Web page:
By this point I was starting to get a bit tired of Handforth station. It's very nice that they have a loyal, enthusiastic band of volunteers, but the train weather vane and the medieval sign and the conifers all pushed me over the edge. It was just too much; the difference between having a gnome in your back garden and having an entire family of miniature people arranged around a fairy mushroom. The Millennium screen and the Golden Jubilee artwork provided by local schoolchildren and another heritage sign and... JUST STOP.
Incidentally, the ticket office is only open Monday to Saturday mornings (not Sunday), and there's no way to get down to the platforms if you're in a wheelchair. I'd prefer a proper working station to one that's got its own flag.
I finally dragged myself away and headed off for my final station of the day, Styal. Passing another kitchen and bespoke furniture shop - I was officially out of the Golden Triangle now, but its influence was still felt - I headed into a quiet residential road. As I walked, I slipped down the social scale with dizzying speed.
At the Handforth end, there were detached homes with gardens. Swiftly these changed to semi-detached houses, some of whom had concreted over the grass for more parking, then the gates vanished to reveal open driveways. The road seemed to end at a row of trees, but a footpath took you round the corner and into a council estate. A nice council estate, with cul-de-sacs and sheltered housing for the elderly, but it was still a bit like stepping over the border from West to East Berlin.
Beyond that the road turn to mush. Rain and mud were churned up on a back road through fields of horses. There was a smell of manure and no noise. It's always surprising how quickly you can find yourself in the countryside in England. Nature is only temporarily held back - turn a corner or find a spot of derelict land and it comes rushing back. We're living with a benevolent dictator, allowing us to temporarily occupy some of its space, but the earth could take it back any time.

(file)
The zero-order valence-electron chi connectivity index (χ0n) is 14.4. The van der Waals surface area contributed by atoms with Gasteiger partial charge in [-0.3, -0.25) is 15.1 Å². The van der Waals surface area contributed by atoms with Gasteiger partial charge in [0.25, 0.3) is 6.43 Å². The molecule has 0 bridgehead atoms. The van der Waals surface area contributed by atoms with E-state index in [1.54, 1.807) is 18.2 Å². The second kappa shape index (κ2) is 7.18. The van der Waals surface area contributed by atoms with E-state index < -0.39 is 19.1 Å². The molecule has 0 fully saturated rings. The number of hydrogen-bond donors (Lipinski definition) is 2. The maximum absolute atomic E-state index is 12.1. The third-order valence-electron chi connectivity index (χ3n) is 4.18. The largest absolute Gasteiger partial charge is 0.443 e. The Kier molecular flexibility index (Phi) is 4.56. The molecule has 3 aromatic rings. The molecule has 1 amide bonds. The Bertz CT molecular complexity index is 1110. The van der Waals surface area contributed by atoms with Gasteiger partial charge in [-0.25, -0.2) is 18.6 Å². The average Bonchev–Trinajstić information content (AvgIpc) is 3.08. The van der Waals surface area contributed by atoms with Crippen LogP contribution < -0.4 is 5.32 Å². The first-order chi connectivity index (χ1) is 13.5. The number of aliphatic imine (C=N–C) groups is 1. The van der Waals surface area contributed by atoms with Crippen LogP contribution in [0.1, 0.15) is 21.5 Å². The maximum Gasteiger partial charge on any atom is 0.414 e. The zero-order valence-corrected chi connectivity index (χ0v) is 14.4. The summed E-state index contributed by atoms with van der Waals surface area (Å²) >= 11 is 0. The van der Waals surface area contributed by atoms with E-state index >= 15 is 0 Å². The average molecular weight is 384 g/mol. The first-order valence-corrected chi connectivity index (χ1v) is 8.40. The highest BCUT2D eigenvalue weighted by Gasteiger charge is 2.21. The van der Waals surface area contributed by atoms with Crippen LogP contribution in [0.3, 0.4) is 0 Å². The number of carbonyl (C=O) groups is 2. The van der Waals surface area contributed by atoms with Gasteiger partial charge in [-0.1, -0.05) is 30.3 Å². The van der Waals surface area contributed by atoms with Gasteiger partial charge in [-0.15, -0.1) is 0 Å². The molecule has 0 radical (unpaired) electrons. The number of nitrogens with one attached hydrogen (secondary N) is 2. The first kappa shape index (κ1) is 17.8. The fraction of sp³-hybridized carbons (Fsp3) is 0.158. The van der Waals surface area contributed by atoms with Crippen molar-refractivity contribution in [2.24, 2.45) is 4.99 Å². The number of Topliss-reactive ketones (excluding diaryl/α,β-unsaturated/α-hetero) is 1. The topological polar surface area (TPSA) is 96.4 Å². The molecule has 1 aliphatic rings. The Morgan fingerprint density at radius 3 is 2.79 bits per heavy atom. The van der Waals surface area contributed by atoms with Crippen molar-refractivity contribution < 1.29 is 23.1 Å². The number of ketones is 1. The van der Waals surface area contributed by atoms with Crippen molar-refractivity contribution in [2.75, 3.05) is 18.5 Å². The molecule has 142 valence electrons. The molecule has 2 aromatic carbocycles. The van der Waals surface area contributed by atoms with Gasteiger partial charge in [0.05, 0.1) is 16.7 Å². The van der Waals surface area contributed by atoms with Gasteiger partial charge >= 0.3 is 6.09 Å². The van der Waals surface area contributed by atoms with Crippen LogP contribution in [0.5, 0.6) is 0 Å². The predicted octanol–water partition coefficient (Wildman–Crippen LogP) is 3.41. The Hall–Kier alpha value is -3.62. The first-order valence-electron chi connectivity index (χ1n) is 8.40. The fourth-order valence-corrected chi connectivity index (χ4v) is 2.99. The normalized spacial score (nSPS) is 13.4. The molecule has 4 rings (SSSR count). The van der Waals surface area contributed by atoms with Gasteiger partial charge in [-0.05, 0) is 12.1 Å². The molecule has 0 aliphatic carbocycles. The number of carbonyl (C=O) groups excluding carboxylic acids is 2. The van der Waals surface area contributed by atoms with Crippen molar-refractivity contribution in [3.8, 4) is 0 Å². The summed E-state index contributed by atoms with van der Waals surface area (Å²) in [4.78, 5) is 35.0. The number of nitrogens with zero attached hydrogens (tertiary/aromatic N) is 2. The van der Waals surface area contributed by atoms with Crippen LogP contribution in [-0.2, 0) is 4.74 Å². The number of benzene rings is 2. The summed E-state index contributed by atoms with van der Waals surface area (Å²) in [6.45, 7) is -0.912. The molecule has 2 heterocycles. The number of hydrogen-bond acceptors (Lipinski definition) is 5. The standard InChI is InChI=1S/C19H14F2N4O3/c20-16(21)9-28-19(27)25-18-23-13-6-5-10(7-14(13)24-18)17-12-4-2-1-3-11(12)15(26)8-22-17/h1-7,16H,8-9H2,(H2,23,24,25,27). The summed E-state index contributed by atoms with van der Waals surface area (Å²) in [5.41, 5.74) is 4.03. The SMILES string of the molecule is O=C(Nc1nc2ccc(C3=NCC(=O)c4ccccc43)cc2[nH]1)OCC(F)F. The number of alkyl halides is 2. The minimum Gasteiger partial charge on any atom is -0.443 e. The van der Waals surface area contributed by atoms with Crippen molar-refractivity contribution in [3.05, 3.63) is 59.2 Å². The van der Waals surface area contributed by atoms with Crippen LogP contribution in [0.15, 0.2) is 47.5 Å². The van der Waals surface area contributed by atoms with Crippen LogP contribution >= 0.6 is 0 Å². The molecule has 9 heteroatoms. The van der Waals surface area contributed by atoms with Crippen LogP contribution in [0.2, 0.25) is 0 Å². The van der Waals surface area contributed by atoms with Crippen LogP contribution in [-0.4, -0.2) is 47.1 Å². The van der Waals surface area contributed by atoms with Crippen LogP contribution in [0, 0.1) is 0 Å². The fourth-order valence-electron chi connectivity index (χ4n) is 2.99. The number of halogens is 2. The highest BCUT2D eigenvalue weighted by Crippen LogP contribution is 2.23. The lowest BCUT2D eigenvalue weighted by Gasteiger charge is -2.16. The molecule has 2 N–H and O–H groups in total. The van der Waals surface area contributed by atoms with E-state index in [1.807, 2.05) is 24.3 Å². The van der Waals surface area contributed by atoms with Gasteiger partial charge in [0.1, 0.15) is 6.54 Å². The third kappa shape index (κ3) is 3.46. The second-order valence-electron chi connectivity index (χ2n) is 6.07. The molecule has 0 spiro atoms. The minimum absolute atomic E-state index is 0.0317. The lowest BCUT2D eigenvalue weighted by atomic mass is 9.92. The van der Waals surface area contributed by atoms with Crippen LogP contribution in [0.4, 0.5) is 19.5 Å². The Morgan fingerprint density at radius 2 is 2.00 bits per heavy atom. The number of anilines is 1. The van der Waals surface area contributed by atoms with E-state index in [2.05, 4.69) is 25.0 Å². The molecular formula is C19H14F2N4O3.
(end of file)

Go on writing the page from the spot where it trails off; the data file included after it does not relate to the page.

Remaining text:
I skipped across brown puddles and found myself behind Styal Golf Course. The greens were busy as sportsmen tried to fit in as many games as possible before winter struck and condemned them to the clubhouse. Styal station appeared on my right, but I was early for the afternoon service so I carried on to the village beyond in the hope that there was a pub or a cafe.
Sadly the Crown was undergoing refurbishment, though I did like the builder's little gag on the scaffolding:
Imagine the collective pearl clutching that went on when that sign went up!
There wasn't much else to keep my interest so I headed back to the station to wait. Styal used to get a pretty good service, but the construction of the Manchester Airport spur stole its thunder. That station was much more convenient, and got better services, so Styal was quietly allowed to run down to its current three trains a day. The 15:59 was the only service in the afternoon.
The sky was darkening; a reminder that I'd have to be pretty swift if I wanted to collect stations after lunch from now on. I'd thought about continuing onto Cheadle Hulme, but the encroaching night put me off. Plus, collecting Styal meant that I now had the whole of the line from Crewe to Maudleth Road under my belt; quite a significant chunk of the bottom corner of the map.
I huddled myself against the cold and turned up my iPod. Another line gone. Another reason to smile. I suppose I am a train geek after all.